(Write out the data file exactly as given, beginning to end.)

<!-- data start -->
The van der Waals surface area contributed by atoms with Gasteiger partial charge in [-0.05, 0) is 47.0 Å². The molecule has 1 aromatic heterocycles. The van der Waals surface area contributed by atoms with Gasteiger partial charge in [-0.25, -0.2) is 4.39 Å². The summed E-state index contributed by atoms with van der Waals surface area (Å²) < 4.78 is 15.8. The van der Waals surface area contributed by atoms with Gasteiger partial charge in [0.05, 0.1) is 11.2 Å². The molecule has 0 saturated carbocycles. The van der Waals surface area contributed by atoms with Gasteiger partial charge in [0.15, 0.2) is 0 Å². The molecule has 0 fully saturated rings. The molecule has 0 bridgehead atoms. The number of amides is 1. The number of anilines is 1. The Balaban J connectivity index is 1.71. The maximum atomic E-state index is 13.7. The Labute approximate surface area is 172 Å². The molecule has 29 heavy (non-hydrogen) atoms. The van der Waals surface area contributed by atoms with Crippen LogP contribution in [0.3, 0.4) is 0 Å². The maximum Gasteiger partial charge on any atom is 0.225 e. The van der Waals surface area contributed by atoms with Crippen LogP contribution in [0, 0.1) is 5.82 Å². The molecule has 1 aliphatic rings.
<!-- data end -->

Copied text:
The van der Waals surface area contributed by atoms with Gasteiger partial charge in [-0.05, 0) is 47.0 Å². The molecule has 1 aromatic heterocycles. The van der Waals surface area contributed by atoms with Gasteiger partial charge in [-0.25, -0.2) is 4.39 Å². The summed E-state index contributed by atoms with van der Waals surface area (Å²) < 4.78 is 15.8. The van der Waals surface area contributed by atoms with Gasteiger partial charge in [0.05, 0.1) is 11.2 Å². The molecule has 0 saturated carbocycles. The van der Waals surface area contributed by atoms with Gasteiger partial charge in [0.15, 0.2) is 0 Å². The molecule has 0 fully saturated rings. The molecule has 0 bridgehead atoms. The number of amides is 1. The number of anilines is 1. The Balaban J connectivity index is 1.71. The maximum atomic E-state index is 13.7. The Labute approximate surface area is 172 Å². The molecule has 29 heavy (non-hydrogen) atoms. The van der Waals surface area contributed by atoms with Crippen LogP contribution in [0.3, 0.4) is 0 Å². The maximum Gasteiger partial charge on any atom is 0.225 e. The van der Waals surface area contributed by atoms with Crippen LogP contribution in [0, 0.1) is 5.82 Å². The molecule has 1 aliphatic rings.